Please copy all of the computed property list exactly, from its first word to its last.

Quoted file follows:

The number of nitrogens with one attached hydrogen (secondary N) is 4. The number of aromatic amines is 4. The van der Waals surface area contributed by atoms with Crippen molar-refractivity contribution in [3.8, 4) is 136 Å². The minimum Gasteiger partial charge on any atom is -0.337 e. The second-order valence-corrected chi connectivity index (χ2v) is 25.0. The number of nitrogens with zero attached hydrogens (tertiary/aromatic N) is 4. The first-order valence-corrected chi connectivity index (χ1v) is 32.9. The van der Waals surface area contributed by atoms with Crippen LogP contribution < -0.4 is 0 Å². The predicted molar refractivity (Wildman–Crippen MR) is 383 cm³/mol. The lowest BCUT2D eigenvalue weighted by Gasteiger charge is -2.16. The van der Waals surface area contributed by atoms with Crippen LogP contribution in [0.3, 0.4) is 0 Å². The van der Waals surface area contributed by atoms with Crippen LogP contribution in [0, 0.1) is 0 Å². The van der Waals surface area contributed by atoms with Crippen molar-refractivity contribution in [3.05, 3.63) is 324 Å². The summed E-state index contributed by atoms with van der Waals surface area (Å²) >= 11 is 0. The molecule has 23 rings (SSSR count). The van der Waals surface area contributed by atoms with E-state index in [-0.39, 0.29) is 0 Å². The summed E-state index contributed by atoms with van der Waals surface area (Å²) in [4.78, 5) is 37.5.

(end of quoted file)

The number of nitrogens with one attached hydrogen (secondary N) is 4. The number of aromatic amines is 4. The van der Waals surface area contributed by atoms with Crippen molar-refractivity contribution in [3.8, 4) is 136 Å². The minimum Gasteiger partial charge on any atom is -0.337 e. The second-order valence-corrected chi connectivity index (χ2v) is 25.0. The number of nitrogens with zero attached hydrogens (tertiary/aromatic N) is 4. The first-order valence-corrected chi connectivity index (χ1v) is 32.9. The van der Waals surface area contributed by atoms with Crippen LogP contribution < -0.4 is 0 Å². The predicted molar refractivity (Wildman–Crippen MR) is 383 cm³/mol. The lowest BCUT2D eigenvalue weighted by Gasteiger charge is -2.16. The van der Waals surface area contributed by atoms with Crippen LogP contribution in [0.3, 0.4) is 0 Å². The van der Waals surface area contributed by atoms with Crippen LogP contribution in [0, 0.1) is 0 Å². The van der Waals surface area contributed by atoms with Crippen molar-refractivity contribution in [3.05, 3.63) is 324 Å². The summed E-state index contributed by atoms with van der Waals surface area (Å²) >= 11 is 0. The molecule has 23 rings (SSSR count). The van der Waals surface area contributed by atoms with E-state index in [-0.39, 0.29) is 0 Å². The summed E-state index contributed by atoms with van der Waals surface area (Å²) in [4.78, 5) is 37.5.